‘MOST FERRARI OWNERS HAVE AN SUV. WHY NOT A MASERATI SUV?’
GRR Maserati centenary tour part four: Nigel McMorrough, main dealer
We are driving around a chunk of southern England in a new and very black 190mph Quattroporte GTS propelled by the most powerful engine ever put in a Maserati road car. Well, someone has to – it is their centenary after all. The point? To talk to the people with a passion for the trident brand from Modena. We’ve so far talked to a racer, a restorer and a Maserati motorbike enthusiast, and this time the spotlight falls on new Maseratis – and one of the dealers who has to sell them…
A rare constant in Maserati’s UK presence over the years has been Meridien Modena in Lyndhurst. The trident brand has been held aloft in this corner of the New Forest for more than 25 years, as the UK concessionaries between 1991 and ’98 and now as main dealer on a site shared with former enemy turned saviour and now partner within the Fiat Group, Ferrari.
Despite old rivalries as Italian supercar manufacturers, Maserati and Ferrari slot together today in complementary fashion, in round terms the trident taking care of the £50-£150,000 area, the prancing horse £150k plus. For Maserati this means doing things it has never done before (and which Ferrari could never do). So executive saloons. Diesel engines. An SUV (the Levante, out next year) and, more than anything else, extra sales: eight times as many in fact, at a planned 50,000 per year globally, with the UK being the third biggest market. The world being SUV crazy as it is, the Levante is expected to be by far the biggest seller of the whole range.
Nigel McMorrough, dealer principal at Meridien Modena, is one of the few charged with selling the many. How’s he going to do it?
‘By bringing in people who are new to Maserati,’ he says, adding that they already have names in the Levante order book from people new to the brand – even people, in defiance of traditional partisanship, who own a Ferrari. ‘Most Ferrari owners would also have an SUV in the garage – a Range Rover or Porsche Cayenne perhaps – so why not a Maserati SUV?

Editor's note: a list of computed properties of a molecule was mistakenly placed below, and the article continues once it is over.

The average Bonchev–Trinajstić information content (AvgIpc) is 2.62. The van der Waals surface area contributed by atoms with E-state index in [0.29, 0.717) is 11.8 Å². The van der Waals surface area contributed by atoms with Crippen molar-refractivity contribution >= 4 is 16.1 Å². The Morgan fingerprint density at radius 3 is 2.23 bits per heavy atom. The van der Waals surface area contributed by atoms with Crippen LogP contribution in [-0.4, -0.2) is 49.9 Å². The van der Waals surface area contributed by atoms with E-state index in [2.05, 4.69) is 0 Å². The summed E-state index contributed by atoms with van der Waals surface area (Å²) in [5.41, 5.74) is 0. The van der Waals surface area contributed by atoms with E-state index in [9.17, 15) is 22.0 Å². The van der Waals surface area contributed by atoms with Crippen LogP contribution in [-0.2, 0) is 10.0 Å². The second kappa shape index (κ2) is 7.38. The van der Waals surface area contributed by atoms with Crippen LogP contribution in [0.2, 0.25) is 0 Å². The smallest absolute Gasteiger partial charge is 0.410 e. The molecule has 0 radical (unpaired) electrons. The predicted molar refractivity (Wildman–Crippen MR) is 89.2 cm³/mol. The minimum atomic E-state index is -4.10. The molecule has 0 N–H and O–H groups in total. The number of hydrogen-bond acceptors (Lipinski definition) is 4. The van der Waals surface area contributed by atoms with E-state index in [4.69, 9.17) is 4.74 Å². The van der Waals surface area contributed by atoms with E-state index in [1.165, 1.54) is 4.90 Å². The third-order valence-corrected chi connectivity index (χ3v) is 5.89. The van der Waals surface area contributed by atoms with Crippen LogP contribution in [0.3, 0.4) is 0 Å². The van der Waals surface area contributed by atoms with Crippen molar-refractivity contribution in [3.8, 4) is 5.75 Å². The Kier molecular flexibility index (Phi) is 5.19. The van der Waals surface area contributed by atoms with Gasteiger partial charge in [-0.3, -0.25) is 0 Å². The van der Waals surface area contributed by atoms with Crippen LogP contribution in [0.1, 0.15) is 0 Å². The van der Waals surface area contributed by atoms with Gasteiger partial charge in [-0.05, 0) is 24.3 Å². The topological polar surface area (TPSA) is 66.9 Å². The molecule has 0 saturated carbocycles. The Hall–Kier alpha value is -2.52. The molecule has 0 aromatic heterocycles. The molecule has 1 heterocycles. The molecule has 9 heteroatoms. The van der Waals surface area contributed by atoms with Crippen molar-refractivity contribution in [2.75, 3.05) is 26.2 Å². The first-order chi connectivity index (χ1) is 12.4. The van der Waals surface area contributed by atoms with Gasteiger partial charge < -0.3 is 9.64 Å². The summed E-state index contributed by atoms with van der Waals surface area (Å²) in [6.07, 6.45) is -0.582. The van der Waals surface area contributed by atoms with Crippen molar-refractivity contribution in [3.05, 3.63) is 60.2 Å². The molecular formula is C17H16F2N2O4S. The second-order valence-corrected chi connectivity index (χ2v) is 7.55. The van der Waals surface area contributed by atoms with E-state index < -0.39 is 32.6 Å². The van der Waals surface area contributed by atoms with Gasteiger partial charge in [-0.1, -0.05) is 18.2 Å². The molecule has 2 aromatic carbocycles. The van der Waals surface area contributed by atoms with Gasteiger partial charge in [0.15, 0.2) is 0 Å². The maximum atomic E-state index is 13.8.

‘The important thing is that Maseratis stay true to what they are. For us that means smart, gracious cars that are obviously Italian and never flashy. Supercars in Italian suits. These qualities are in the Maserati DNA that has been used to create the new models like the Ghibli and the Levante.’
For Nigel, who has worked at Meridien Modena for 22 years, there is another Maserati quality that perfectly translates to the new Maserati models. ‘There is no stigma to driving a Maserati,’ he says. ‘With such an evocative name there is kudos to it but most people see a Maserati and think, wow, that’s nice, and let you out at junctions and come up and talk to you at petrol stations. Driving a Maserati you get a good reaction from other road users, probably better than with other Italian brands.’
Enthusiasm for Maserati is rife at the dealership, which is a supercar paradise in the midst of an ocean of holiday traffic on Lyndhurst’s one-way system. Amid the new cars is a collection of classics the dealership has built up over the years, including a stunning white Ghibli and pastel green Mistral Spyder which will be taking a starring role in the coming Maserati celebrations, including those at the Festival of Speed.
For Nigel, the connection between Mistral Spyder and new diesel SUV is a clear one: ‘In order to continue building wonderful sports cars in the modern world manufacturers need to diversify. People complained when Porsche started making the Cayenne. In reality that car allows them to exist.’
Does he have any message for the factory then? ‘Diversify, but never lose sight of the Maserati core: sports cars and motor racing. That’s where the love is.’
NEXT TIME: Anyone for Citroën hydraulics?
LAST TIME: The trident badge… on two wheels?